While President Trump’s Muslim ban appears to have been scuttled by the courts (knock on wood), the damage has been done.
The film community has felt the weight of Trump’s ban. While this is certainly not comparable to the suffering of detained and separated families, there has been a big kerfuffle over whether Iranian filmmaker Asgar Farhadi, whose Salesman is up for an Oscar for Best Foreign Film this year, will be able to attend the awards ceremony. Banned from the U.S. by virtue of his nationality, and refusing any exceptions that would permit him to attend on principle, Farhadi isn’t coming (as of this writing, although maybe this will change with the courts blocking the ban).
Farhadi is certainly not the first filmmaker to fall afoul of the authorities, nor is he likely to be the last. With this in mind, let’s take a look at five excellent films and the banned filmmakers who directed them.
Title: The Naked City (1948)
Plot: When ex-model Jean Dexter is murdered in New York, aging cop Dan Muldoon and his rookie partner Jimmy Halloran (where would police movies be without rookies? And streetwise Irish cops, for that matter?) are assigned to the case. In a semi-documentary fashion inspired by Italian neorealism, Muldoon and Halloran wade through rivers of sleaze and depravity in their relentless pursuit of Dexter’s killers. The Naked City would prove to be an epoch-making entry in the burgeoning film noir style, of which its director was a skilled practitioner.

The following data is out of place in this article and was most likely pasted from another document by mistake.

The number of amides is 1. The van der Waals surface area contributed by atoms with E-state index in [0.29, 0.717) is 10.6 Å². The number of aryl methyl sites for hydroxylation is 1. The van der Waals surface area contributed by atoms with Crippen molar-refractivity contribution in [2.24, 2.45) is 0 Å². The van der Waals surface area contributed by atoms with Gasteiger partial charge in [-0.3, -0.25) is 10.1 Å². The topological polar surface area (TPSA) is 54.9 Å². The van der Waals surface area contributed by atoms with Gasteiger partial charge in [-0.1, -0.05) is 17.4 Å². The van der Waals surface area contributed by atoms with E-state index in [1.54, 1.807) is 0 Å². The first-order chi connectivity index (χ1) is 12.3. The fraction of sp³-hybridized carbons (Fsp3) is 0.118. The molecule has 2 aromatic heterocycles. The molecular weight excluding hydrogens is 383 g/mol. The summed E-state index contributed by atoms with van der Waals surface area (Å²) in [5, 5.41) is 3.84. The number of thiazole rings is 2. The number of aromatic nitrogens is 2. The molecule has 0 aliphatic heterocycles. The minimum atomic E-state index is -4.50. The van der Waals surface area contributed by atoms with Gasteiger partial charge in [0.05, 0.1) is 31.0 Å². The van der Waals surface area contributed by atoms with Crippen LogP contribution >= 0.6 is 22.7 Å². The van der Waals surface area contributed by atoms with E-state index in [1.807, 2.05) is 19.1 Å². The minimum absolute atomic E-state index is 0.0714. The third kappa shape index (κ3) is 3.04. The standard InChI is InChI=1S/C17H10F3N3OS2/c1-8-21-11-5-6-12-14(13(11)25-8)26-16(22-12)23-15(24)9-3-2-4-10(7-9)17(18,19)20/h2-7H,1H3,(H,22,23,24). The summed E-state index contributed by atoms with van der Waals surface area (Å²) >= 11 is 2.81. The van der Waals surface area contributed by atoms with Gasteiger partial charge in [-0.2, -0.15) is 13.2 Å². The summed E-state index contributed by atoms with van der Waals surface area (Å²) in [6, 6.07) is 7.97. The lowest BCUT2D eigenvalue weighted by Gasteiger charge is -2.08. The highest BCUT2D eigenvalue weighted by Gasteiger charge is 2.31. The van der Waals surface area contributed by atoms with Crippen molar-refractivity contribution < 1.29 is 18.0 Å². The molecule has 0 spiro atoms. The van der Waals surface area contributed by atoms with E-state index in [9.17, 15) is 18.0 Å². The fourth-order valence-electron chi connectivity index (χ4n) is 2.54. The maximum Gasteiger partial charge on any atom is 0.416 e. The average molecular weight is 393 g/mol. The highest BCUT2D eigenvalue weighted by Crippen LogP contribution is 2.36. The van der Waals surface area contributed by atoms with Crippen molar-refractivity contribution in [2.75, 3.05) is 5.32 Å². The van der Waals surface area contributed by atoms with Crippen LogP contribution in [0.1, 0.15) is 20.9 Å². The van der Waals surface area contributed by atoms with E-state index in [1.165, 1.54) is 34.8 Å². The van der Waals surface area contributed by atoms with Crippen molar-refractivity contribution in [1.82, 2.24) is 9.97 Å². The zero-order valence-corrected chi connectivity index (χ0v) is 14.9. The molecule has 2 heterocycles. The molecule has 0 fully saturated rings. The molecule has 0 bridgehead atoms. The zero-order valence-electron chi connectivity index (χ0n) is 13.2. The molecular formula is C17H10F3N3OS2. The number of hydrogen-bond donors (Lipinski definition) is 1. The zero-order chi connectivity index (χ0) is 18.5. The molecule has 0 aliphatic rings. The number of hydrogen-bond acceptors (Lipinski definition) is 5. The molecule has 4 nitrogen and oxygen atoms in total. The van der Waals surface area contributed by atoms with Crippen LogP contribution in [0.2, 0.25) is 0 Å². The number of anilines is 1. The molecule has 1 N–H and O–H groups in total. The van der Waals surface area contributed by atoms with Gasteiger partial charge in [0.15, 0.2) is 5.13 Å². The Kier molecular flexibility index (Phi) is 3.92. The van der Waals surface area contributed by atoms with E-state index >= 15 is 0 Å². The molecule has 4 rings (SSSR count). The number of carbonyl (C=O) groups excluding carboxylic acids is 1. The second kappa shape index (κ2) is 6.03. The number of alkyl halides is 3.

The banned filmmaker in question: American filmmaker Jules Dassin (whose name and subsequent French career have lead a number of people to assume he was French) barely had time to soak up the accolades won by The Naked City (in fact, he was able to direct just one more American film, 1950’s Night and the City) before finding himself blacklisted for his former ties to the Communist Party.
He did what a number of filmmakers in his situation did, and went off to Europe, where he pursued a fruitful career in France (Rififi, The Law) and Greece (Never on Sunday, Phaedra), collaborating extensively with Greek actress Melina Mercouri, whom he later married. With the passage of time, Dassin was able to renew his ties with American cinema, but the course of his career had been forever altered. He is not the last blacklisted filmmaker we’ll be seeing on this list.
Where it’s streaming: Amazon, Filmstruck.
Title: Night and Fog (1956)